Date of Award

Spring 2015

Document Type

Thesis

First Advisor

McCullough, Matthew B.A.

Abstract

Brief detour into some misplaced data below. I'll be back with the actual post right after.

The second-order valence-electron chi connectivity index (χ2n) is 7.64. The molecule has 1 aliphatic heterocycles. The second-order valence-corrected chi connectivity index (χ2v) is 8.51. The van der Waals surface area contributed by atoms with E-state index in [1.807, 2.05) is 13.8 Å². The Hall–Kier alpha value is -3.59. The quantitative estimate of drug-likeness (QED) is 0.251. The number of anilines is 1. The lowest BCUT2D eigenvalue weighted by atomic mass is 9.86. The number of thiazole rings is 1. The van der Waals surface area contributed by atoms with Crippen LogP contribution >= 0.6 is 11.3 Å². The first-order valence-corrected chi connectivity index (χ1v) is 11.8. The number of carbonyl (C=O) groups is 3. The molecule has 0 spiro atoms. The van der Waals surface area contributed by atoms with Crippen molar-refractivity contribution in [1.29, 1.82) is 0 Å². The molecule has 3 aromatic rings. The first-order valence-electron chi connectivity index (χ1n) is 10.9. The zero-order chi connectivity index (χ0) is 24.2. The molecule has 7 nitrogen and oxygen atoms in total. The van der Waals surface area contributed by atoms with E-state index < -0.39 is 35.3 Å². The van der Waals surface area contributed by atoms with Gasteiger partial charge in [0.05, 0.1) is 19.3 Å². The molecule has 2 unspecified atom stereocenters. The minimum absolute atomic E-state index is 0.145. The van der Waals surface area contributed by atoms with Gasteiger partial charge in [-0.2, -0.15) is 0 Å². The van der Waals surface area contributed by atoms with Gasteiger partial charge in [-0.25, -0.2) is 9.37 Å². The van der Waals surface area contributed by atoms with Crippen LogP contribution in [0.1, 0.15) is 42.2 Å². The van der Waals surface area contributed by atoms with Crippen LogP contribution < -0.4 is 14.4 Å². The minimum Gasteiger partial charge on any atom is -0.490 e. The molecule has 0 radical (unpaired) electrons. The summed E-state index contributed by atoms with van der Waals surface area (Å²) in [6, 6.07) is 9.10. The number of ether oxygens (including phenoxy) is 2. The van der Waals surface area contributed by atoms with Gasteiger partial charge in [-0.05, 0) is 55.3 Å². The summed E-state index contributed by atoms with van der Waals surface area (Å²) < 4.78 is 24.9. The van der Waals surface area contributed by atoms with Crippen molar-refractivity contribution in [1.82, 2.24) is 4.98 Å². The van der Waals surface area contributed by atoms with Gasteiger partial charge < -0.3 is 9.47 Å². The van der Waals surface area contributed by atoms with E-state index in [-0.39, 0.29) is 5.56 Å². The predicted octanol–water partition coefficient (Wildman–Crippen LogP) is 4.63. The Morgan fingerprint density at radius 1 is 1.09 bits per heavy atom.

Medial tibial stress syndrome (MTSS) is an overuse injury in the lower extremity associated with endurance running. MTSS is a palpitation of pain of at least 5 centimeters along the medial tibia with possible microfractures in the tibia. The various risk factors which may lead to the development of MTSS are body mass index, over pronation, heel striking, level of shod in the running shoe, type and angle of running surface, high volume training, age, gender, stride length, range of motion, and calf girth. Few investigations have been made to limit these risk factors through the utilization of finite element analysis (FEA). This study investigates the likelihood of MTSS developing and the possibility of microfractures in the tibia under varying conditions of pronation degree, body mass index, material property, and gait phase. FEA was used in order to measure the von Mises stress of 24 human tibia models. The simulations were run for three main phases of gait “impact”, “mid-stance”, and “push-off”. The risk factors under investigation were intrinsic in nature, which are over pronation (OP) and body mass index (BMI). Forces were input for 2 male subjects running at 8 miles per hour on a flat surface. Simulations were run for isotropic and orthotropic tibia models with “normal pronation and normal BMI”, “over pronation and normal BMI”, “normal pronation and high BMI”, and “over pronation and high BMI”. FEA revealed that the combination of over pronation and high BMI consistently had the greatest von Mises stresses throughout each phase of gait for isotropic and orthotropic tibia models. Statistical results show that material properties had the greatest effect on the measured von Mises stress followed by pronation degree, gait phase, and BMI. A normality test with a confidence interval of 95% proved that the distribution of von Mises stress across was acceptable for all models with P=0.130. Factorial ANOVA was run for gait phase, BMI, pronation degree, and material property, which also confirmed the greatest effects on von Mises stress are material property, pronation degree, gait phase, and then BMI.

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